Quick - in what North American country has an election occurred that's had potentially big repercussions for the party in power for years?
No, not Mexico. Canada.
The center-straddling Liberals, the only party capable of forming a government since 1993, suddenly face an opposition leader who may give them some, well, opposition.
The right-of-center Canadian Alliance has elected a hip, telegenic new chief: Alberta provincial treasurer Stockwell Day. He ran a hard campaign - and jogged it and rollerbladed it, too. It catapulted him from a provincial Cabinet ministry to the leadership of the opposition in Ottawa. The era of politician-as-fun-loving-celebrity, like the Clinton/Gore team on their rock-star bus tour during the 1992 campaign, has come to Canada.
Mr. Day's bio includes periods lived in many parts of Canada, including Quebec, where he learned passable French. He has been a jack-of-all-trades - auctioneer, trawlerman, interior decorator, sometime chicken breeder - rather than a career politician. And the voters, or at least the 114,000 party faithful casting ballots July 8, have demonstrated that they like the messenger - even if it's not quite clear what his message is.
He's a fiscal conservative, that's clear. On a couple of hot-button social issues, however - abortion and gay rights - he holds views so conservative that even his fellow party members scold him. It's not clear that he intends to translate these views into policy, however, or could if he wanted to. Says pollster Michael Marzolini of Pollara in Toronto, these topics are "not political issues - they're image issues."
Even on fiscal issues, however, Day is likely to have a polarizing effect. His big policy proposal is a 17 percent flat tax. And paradoxically, by attacking from the right he could push long-serving Prime Minister Jean Chrtien to the left - in ways Washington would not be happy to see.
If the Liberals, who now hold 157 out of 301 seats in the House of Commons, are reduced to a minority government in the next election, due within the year, they could well turn to the leftist New Democrats as a coalition partner.
"If the Americans like Lloyd Axworthy," says Ottawa political consultant Bruce Campbell with irony, referring to the Canadian foreign minister, "they'll love Svend Robinson."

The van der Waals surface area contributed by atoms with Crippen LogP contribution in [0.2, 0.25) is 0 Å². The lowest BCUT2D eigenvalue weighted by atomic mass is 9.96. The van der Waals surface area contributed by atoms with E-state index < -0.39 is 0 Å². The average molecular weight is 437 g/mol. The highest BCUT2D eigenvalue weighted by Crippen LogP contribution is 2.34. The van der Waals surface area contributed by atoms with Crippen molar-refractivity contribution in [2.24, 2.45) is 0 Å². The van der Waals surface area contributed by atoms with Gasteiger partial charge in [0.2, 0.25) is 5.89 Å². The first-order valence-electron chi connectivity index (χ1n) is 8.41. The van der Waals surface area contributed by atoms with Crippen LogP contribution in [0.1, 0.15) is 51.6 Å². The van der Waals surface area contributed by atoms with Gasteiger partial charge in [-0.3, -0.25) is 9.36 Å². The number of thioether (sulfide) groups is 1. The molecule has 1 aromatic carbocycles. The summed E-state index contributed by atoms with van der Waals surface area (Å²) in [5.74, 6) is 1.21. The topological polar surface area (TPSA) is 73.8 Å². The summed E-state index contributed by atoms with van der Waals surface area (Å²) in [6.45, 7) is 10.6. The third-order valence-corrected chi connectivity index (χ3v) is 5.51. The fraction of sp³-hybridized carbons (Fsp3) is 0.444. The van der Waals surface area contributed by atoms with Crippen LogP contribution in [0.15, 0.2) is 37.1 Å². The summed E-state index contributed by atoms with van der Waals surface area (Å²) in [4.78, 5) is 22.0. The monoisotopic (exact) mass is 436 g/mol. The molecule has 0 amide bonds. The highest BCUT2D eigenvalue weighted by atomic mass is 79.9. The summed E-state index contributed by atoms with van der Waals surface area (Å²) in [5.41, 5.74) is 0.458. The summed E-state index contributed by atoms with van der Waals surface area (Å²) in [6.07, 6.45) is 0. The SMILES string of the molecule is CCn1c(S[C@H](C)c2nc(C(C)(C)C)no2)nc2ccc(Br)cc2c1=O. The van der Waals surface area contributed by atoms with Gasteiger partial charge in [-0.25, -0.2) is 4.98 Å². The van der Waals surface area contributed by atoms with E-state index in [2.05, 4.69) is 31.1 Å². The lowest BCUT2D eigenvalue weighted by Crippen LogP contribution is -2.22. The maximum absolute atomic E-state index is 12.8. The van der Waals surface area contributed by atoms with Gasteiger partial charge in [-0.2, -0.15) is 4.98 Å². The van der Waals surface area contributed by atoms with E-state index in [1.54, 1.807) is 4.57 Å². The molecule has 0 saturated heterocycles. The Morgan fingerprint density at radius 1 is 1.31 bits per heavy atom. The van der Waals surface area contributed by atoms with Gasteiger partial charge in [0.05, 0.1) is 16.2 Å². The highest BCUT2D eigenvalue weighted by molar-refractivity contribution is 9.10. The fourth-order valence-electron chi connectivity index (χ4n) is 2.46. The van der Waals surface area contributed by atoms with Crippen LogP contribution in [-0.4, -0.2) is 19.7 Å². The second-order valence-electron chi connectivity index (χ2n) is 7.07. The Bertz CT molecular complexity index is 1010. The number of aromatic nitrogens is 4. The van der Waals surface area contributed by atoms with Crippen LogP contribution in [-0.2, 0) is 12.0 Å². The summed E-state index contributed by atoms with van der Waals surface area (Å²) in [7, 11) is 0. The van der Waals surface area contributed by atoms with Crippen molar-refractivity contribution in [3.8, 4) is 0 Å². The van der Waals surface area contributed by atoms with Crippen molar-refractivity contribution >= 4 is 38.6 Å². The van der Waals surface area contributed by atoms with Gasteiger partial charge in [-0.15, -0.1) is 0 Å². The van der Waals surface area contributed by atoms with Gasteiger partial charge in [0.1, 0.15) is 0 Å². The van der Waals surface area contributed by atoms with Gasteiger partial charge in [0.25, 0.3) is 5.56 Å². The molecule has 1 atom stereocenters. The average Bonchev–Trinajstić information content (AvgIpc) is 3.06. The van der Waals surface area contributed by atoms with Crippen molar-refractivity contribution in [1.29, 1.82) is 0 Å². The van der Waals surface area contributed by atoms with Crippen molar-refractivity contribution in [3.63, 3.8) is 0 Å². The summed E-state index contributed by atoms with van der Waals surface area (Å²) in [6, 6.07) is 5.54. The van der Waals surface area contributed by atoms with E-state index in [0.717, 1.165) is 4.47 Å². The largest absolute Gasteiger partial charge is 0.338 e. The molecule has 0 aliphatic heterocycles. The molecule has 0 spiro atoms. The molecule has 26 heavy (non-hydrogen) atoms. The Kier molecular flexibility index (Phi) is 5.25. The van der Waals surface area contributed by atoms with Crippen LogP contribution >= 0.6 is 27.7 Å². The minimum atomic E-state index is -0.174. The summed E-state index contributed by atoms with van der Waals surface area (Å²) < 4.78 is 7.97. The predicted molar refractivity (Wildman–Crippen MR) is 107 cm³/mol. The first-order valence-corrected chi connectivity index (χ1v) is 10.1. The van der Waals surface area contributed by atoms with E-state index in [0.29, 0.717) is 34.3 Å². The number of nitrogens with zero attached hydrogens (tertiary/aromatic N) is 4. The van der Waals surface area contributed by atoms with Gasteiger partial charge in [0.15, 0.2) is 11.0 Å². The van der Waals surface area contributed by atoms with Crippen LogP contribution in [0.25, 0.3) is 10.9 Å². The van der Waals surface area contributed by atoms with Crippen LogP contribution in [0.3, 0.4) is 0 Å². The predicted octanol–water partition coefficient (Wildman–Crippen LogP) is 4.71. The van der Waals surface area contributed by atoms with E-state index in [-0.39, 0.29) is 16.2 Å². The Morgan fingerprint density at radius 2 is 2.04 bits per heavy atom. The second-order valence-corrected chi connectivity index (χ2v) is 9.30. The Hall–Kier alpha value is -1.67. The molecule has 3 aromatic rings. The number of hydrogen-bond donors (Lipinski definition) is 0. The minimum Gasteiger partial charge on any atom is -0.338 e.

Mr. Axworthy is not hesitant to differ with the United States on issues like antimissile defense or the international land-mines treaty. Mr. Robinson, the New Democrats' foreign policy critic and a possible foreign minister in a coalition, is even more outspoken. He has called NATO commander Gen. Wesley Clark to be indicted for war crimes, for instance.
Day trounced Preston Manning, the Alliance founding leader, with 63 percent of the vote and is seen as better able than Mr. Manning was to win Alliance seats in rich, populous Ontario.
That the Liberals are seen as the only party that can form a government says a lot about Canadian national unity: The country is so regionalized that there is only one real nationwide party.
The Alliance is the official opposition but has no MPs from east of Manitoba. The New Democrats - 20 strong - are present east and west but not in Quebec. The Bloc Qubcois is strong in Quebec and nonexistent elsewhere.
The incredible shrinking Progressive Conservatives, meanwhile, can claim to be a "nationwide" party just on grounds of distribution, but they are looking more like a Canadian version of the reality-TV show "Survivor." Their latest parliamentary loss came when party leader Joe Clark expelled a member from the caucus for making overtures to another party - the Alliance.
(c) Copyright 2000. The Christian Science Publishing Society